Consider the issue of live-tweeting academic conferences. Tamara Nopper, a critic of conference tweeting, is quoted in the above-linked story as saying "we need to consider how live-tweeting at conferences is a form of neoliberalism, with scholars employing social media to increase name recognition in and outside of the academy in hopes of getting more paid opportunities."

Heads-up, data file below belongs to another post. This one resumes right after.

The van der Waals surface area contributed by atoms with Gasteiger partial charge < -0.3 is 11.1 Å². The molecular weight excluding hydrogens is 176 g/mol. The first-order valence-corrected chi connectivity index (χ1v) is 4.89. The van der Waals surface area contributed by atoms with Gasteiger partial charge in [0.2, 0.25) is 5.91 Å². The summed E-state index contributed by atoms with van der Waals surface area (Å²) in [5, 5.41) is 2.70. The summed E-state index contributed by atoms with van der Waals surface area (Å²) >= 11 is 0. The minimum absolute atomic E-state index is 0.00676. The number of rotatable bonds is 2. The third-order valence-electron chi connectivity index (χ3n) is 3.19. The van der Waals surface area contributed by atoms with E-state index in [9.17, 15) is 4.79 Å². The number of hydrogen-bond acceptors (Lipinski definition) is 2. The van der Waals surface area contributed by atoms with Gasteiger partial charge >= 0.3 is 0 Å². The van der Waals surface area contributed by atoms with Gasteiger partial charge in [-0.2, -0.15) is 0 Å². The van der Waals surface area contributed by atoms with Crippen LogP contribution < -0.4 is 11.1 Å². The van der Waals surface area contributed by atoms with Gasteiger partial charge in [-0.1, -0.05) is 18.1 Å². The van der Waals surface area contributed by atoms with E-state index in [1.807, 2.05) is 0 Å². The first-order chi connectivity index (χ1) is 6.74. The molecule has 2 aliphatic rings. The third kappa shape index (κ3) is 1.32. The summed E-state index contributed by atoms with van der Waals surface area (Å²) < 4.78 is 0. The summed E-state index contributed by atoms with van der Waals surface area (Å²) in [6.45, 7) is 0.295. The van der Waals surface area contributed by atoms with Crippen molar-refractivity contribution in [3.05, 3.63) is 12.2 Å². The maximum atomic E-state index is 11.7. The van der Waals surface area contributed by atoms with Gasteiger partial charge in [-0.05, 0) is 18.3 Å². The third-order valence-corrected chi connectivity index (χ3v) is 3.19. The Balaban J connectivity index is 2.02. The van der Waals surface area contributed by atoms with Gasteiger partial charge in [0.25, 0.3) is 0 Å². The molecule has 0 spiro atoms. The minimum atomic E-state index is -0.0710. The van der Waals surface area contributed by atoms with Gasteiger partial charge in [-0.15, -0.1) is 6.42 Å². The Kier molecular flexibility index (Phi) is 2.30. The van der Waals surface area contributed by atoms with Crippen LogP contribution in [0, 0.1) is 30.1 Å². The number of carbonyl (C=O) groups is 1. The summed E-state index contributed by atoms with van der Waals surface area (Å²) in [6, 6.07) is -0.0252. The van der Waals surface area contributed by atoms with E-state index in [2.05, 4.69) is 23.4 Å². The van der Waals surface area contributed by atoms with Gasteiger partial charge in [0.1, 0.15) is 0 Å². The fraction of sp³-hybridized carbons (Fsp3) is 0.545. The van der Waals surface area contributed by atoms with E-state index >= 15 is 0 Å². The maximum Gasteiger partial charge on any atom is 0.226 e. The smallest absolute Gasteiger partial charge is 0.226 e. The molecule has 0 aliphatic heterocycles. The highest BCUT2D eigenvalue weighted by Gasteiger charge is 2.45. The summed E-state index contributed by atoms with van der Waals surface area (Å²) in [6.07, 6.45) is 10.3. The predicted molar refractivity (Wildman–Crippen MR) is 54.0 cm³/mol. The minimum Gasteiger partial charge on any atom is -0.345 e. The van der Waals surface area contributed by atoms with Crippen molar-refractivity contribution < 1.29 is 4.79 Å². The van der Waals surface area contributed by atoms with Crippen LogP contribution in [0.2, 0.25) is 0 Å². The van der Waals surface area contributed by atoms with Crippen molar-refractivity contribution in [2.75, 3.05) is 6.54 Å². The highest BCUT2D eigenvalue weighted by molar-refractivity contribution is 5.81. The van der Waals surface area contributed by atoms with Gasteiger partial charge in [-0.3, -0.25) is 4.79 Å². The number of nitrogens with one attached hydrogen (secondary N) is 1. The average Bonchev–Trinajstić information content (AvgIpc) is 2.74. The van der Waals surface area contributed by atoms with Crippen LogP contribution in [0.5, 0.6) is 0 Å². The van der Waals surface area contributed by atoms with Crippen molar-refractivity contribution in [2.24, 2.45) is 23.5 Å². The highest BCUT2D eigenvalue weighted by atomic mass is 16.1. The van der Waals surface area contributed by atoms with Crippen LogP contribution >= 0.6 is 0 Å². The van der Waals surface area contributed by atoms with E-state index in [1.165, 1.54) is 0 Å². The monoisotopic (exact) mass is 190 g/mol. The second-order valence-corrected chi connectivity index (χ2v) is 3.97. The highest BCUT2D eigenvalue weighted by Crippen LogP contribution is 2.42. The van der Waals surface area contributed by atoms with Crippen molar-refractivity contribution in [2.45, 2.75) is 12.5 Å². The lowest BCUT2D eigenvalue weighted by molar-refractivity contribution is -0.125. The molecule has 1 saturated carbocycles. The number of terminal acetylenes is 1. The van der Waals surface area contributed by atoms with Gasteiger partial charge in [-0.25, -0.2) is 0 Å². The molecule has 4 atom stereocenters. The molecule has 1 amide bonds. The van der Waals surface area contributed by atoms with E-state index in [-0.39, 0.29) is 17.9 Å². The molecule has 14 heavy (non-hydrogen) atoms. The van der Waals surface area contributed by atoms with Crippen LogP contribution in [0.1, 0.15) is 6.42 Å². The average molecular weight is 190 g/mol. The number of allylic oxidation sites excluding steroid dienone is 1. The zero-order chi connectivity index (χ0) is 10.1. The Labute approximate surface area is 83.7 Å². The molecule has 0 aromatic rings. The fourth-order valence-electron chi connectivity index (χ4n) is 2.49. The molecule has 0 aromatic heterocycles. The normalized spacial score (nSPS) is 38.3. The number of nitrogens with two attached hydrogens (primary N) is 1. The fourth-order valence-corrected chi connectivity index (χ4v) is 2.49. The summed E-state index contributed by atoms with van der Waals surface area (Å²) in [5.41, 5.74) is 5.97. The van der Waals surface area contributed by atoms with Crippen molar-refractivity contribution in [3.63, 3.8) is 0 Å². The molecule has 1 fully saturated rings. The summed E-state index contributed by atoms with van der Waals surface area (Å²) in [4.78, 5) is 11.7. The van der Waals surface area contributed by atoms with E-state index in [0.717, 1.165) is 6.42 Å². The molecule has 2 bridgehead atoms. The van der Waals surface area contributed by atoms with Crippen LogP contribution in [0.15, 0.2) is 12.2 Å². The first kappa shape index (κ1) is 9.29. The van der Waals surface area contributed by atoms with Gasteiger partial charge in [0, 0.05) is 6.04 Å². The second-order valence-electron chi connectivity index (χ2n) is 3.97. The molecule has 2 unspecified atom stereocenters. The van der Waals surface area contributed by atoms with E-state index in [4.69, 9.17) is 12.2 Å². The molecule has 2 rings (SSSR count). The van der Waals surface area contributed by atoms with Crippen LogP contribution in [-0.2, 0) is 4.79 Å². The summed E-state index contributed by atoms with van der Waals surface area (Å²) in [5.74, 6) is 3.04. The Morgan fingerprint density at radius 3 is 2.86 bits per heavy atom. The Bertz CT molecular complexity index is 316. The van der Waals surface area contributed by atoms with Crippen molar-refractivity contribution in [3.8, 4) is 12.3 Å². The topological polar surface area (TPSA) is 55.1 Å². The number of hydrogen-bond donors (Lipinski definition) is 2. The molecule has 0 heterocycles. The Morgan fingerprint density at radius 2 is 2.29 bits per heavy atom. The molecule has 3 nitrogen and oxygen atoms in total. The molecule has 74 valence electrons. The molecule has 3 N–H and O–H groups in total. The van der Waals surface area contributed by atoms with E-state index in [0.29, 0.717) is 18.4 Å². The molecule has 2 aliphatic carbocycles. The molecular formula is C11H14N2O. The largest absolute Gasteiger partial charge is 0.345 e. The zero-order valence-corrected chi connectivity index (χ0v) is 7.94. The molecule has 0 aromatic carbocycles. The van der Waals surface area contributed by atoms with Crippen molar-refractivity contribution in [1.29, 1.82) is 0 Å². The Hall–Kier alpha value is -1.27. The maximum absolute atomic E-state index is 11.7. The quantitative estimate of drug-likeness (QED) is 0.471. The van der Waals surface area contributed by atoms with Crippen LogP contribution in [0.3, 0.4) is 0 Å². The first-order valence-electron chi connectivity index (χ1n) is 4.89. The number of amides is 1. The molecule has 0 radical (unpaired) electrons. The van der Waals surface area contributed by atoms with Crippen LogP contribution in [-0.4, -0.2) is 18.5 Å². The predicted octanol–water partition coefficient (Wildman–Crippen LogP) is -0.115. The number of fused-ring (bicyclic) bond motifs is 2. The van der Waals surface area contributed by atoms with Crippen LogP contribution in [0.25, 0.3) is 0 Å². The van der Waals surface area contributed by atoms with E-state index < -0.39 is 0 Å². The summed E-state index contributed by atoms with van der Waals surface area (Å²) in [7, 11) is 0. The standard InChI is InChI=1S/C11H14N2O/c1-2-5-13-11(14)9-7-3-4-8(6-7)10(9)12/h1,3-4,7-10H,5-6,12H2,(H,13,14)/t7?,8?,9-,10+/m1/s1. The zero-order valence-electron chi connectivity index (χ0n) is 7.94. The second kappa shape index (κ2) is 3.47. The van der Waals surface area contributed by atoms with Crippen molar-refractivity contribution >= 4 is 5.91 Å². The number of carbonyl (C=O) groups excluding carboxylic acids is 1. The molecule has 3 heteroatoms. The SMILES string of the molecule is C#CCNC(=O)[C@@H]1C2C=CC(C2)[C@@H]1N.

Certainly live-tweeting can be done in a self-promotional way, which is a useful strategy for success in a neoliberal environment. But we could just as easily flip it around and show how restricting live-tweeting has parallels in neoliberalism. After all, one of the notable features of neoliberalism is how a variety of things -- resources, genes, skills, etc -- are taken out of the "commons" and turned into exclusive, patented property so that they can be controlled and commodified. Conference tweeting is a technologically mediated version of the discussion of ideas that has long been a sort of "commons" that academics could draw on. Restricting such discussion serves to keep a presenter's ideas more completely under their own control (for example, so as not to get "scooped" and thus deprived of the professional profit from them). This comes to resemble the heavy-handed use of copyright and patents by multinational companies in a neoliberal environment, squashing such things as traditional use of now-patented species, or fanfic and other sorts of media that work with copyrighted characters.